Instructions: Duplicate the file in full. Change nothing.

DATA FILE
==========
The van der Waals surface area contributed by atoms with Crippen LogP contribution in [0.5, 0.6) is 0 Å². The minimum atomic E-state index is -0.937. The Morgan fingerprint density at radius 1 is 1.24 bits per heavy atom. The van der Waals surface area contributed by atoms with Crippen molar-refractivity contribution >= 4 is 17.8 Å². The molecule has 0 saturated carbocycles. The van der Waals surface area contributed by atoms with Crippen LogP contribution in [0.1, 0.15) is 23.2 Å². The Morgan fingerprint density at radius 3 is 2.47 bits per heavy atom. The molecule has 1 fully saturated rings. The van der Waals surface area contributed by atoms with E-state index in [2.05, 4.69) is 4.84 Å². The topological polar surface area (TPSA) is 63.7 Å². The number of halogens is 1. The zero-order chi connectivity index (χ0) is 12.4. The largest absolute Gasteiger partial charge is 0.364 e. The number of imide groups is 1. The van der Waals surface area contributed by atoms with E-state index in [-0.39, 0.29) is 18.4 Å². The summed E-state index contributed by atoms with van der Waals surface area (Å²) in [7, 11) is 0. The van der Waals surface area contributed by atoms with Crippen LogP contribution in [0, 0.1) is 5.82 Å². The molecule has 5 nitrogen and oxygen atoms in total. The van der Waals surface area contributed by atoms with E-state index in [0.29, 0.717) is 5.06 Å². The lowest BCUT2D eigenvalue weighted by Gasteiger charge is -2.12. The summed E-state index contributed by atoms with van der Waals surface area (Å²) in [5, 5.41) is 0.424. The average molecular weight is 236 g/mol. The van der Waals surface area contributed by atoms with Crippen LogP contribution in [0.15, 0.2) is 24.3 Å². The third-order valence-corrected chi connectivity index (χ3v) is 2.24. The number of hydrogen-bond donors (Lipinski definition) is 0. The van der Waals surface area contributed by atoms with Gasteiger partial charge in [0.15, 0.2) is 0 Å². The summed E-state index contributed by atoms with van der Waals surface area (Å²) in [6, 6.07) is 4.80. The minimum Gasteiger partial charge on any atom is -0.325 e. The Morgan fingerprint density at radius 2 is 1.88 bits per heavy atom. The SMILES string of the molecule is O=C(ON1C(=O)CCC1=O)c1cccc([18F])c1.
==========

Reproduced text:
The van der Waals surface area contributed by atoms with Crippen LogP contribution in [0.5, 0.6) is 0 Å². The minimum atomic E-state index is -0.937. The Morgan fingerprint density at radius 1 is 1.24 bits per heavy atom. The van der Waals surface area contributed by atoms with Crippen molar-refractivity contribution >= 4 is 17.8 Å². The molecule has 0 saturated carbocycles. The van der Waals surface area contributed by atoms with Crippen LogP contribution in [0.1, 0.15) is 23.2 Å². The Morgan fingerprint density at radius 3 is 2.47 bits per heavy atom. The molecule has 1 fully saturated rings. The van der Waals surface area contributed by atoms with E-state index in [2.05, 4.69) is 4.84 Å². The topological polar surface area (TPSA) is 63.7 Å². The number of halogens is 1. The zero-order chi connectivity index (χ0) is 12.4. The largest absolute Gasteiger partial charge is 0.364 e. The number of imide groups is 1. The van der Waals surface area contributed by atoms with E-state index in [-0.39, 0.29) is 18.4 Å². The summed E-state index contributed by atoms with van der Waals surface area (Å²) in [7, 11) is 0. The van der Waals surface area contributed by atoms with Crippen LogP contribution in [0, 0.1) is 5.82 Å². The molecule has 5 nitrogen and oxygen atoms in total. The van der Waals surface area contributed by atoms with E-state index in [0.29, 0.717) is 5.06 Å². The lowest BCUT2D eigenvalue weighted by Gasteiger charge is -2.12. The summed E-state index contributed by atoms with van der Waals surface area (Å²) in [5, 5.41) is 0.424. The average molecular weight is 236 g/mol. The van der Waals surface area contributed by atoms with Crippen LogP contribution in [0.15, 0.2) is 24.3 Å². The third-order valence-corrected chi connectivity index (χ3v) is 2.24. The number of hydrogen-bond donors (Lipinski definition) is 0. The van der Waals surface area contributed by atoms with Gasteiger partial charge in [0.15, 0.2) is 0 Å². The summed E-state index contributed by atoms with van der Waals surface area (Å²) in [6, 6.07) is 4.80. The minimum Gasteiger partial charge on any atom is -0.325 e. The Morgan fingerprint density at radius 2 is 1.88 bits per heavy atom. The SMILES string of the molecule is O=C(ON1C(=O)CCC1=O)c1cccc([18F])c1.